There are many odds and ends when traveling Europe. This is what makes travel interesting. There is a joy in leaving the mundane, in discovering new perspectives, and finding there are other ways of doing what you were always used to doing.
I have left my Oswestry house sit and gone down the road 18 miles to the town of Shrewsbury. This is an old town, the county seat of Shropshire, and the chief market town in the area. The city center lies on a peninsula jutting into the River Severn. The layout of streets created in about 700 AD still remain as they were.
If you’ve ever read any of Ellis Peters’ Brother Cadfael mystery books, you will be familiar with her Abbey setting. This is the Shrewsbury Abbey. Another notable fact of this city is that was the birth place of Charles Darwin. The town’s indoor Market Hall has been voted Britain’s favorite.
I am in Shrewsbury for only four nights leaving me little time to explore, given that I’m here to take care of a dog. Therefore, my wanderings will have to be on the Internet, but I’ll spare you those. Instead, let me share (in no particular order) some of the odds and ends when traveling Europe that I’ve experienced.
By far, the best way to get about, as the English would say, is by trains. England’s trains are probably best known for their punctuality. The station platforms all have reader boards giving the exact time the train will arrive. If the train is going to be late by one or two minutes, an announcement lets you know. I’m amused that a delay of one or two minutes is announced. Surely this can’t be a major consequence to one’s ravel tplans.
The trains, old but mostly new, are a pleasure to ride. The seats are comfortable with plenty of leg room. The newer trains all provide an occasional table either side of two seats for working while traveling. There are internet and blue tooth connections at every seat. Many of the seats can be reserved in advance. This is a great feature for those trains which are busy with many passengers.
Why fly when you can so easily hop on a train and enjoy a peaceful ride? Another reason for me to ride the English trains is, that as an older person, I automatically get one-third off the price of the ticket. Everything happens electronically. England has embraced the future.
The German trains were not the equal of England’s. They are often late, are difficult providing this fact, and aren’t as helpful to get you on the right platform. I don’t recall if they offer electronic connections, as my trips were short enough that I didn’t seek to discover this feature.
I made use of other ways to get about, using Uber and taxis. It’s a privilege, except in Wales, to be able to use credit/debit cards to pay for your passage. In fact, England is predominantly a credit card country. I have somehow gathered a bunch of coins and am having difficulty using them; most of my purchases are more than my number of coins.
It is also possible to travel by bicycle. England has some bike lanes, but they are little used. Bicycling in England has not really caught on. The Germans win the use of bicycles hands down. Germany has extensive bike lanes and they are used by many riders. I wish this were true for more countries.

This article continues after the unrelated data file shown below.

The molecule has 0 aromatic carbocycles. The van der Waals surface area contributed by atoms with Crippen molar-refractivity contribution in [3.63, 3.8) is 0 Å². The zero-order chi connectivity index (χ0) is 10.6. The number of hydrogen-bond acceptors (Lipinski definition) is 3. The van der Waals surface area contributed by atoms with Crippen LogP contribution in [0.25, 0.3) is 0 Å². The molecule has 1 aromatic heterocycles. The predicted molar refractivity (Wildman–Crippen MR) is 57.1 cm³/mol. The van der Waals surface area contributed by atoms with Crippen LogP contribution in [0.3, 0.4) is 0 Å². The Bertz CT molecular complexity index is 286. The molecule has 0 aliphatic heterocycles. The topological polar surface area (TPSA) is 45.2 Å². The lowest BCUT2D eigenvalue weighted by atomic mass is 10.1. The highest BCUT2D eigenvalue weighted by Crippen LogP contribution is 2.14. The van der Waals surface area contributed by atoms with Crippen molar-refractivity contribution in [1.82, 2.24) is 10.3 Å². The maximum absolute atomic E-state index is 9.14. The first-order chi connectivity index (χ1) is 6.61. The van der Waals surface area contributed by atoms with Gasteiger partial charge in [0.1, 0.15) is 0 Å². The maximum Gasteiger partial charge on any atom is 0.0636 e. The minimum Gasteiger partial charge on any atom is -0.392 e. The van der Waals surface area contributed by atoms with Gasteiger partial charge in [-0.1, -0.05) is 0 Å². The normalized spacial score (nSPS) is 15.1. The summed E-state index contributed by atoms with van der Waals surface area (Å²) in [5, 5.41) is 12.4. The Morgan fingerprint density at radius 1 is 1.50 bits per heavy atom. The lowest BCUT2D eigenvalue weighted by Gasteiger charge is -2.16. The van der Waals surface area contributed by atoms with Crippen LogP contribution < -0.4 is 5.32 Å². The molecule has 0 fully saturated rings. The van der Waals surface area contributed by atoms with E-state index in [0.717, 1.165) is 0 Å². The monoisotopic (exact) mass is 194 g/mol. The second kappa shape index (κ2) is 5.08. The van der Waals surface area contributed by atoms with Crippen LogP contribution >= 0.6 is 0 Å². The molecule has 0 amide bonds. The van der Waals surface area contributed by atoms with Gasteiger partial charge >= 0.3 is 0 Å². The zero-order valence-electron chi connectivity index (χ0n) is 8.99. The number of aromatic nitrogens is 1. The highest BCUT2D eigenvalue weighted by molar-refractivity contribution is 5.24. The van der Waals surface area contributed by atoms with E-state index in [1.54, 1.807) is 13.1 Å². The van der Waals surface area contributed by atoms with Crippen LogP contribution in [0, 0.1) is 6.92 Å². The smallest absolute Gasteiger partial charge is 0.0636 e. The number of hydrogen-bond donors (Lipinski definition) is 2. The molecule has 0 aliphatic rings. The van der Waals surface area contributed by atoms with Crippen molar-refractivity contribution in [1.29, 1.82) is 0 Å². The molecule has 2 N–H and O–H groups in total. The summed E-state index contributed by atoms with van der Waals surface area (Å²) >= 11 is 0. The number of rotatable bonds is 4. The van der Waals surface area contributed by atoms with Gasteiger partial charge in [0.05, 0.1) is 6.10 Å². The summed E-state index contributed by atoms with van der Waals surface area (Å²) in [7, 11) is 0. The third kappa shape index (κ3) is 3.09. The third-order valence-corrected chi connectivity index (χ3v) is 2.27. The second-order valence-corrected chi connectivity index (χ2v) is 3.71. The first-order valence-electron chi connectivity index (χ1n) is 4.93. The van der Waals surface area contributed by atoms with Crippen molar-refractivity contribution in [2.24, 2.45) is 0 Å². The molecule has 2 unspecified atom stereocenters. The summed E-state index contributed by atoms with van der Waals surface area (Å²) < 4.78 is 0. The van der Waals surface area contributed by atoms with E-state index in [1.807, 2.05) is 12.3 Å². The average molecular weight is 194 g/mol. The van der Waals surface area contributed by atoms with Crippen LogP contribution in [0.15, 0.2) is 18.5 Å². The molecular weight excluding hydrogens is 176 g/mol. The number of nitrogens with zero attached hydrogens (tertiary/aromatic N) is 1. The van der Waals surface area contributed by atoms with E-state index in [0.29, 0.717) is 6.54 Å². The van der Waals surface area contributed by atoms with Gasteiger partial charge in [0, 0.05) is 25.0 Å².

Duvets and Door Handles
An odd little fact that annoys me is that every hotel, hostel, and home that I have visited uses a duvet (comforter) on their beds. Certainly, it’s an easy way to make a bed: just throw the duvet over the sheet. I’m annoyed because these duvets are usually too heavy and I get over-heated at night. Sure, I can throw it off, but they I have no covering over me. I would much prefer to have a blanket or two to adjust my comfort.
Door handles. How can these be so different from American door handles? Well, they are. I found these in both Germany and the UK. Are they everywhere? Once I got the hang of them, they are great. You force the handle up which puts the lock in place. Then turn the key for added security. Leave the key in the lock at all times, which also prevents entry from the outside. Then, turn the key back and force the handle down and the door opens. I don’t know why I’m so taken with these handles, but I am.
English Christmas Markets
A really big feature in England during November-December is the Christmas Market. There are more than 15 major markets, often clustered around a cathedral. Other locations may be parks. Stalls are set up for vendors to sell the wares. There’s always plenty of food to savor, gifts to buy, maybe even a skating rink. Some cities have more than one of these markets (think London). I witnessed over 117 of these stalls when I was at Exeter Cathedral ahead of the season. Bath Cathedral has about 150 stalls.
Christmas Markets are also plentiful throughout Europe. The biggest of them all is Vienna. Some of the English markets are designed to imitate a German or Austrian market. Germany leads Europe in the proliferation of these markets, but the English markets are worth visiting. My current house-sitting assignment is a result of the hosts leaving for one of the markets.
Unfortunately, I will not be in a location to experience an English Christmas Market. There are many more odds and ends when traveling Europe, but space limits me today.
Fact: Just outside Shrewsbury stands the world’s first skyscraper with a whopping 5 stories, built in 1797
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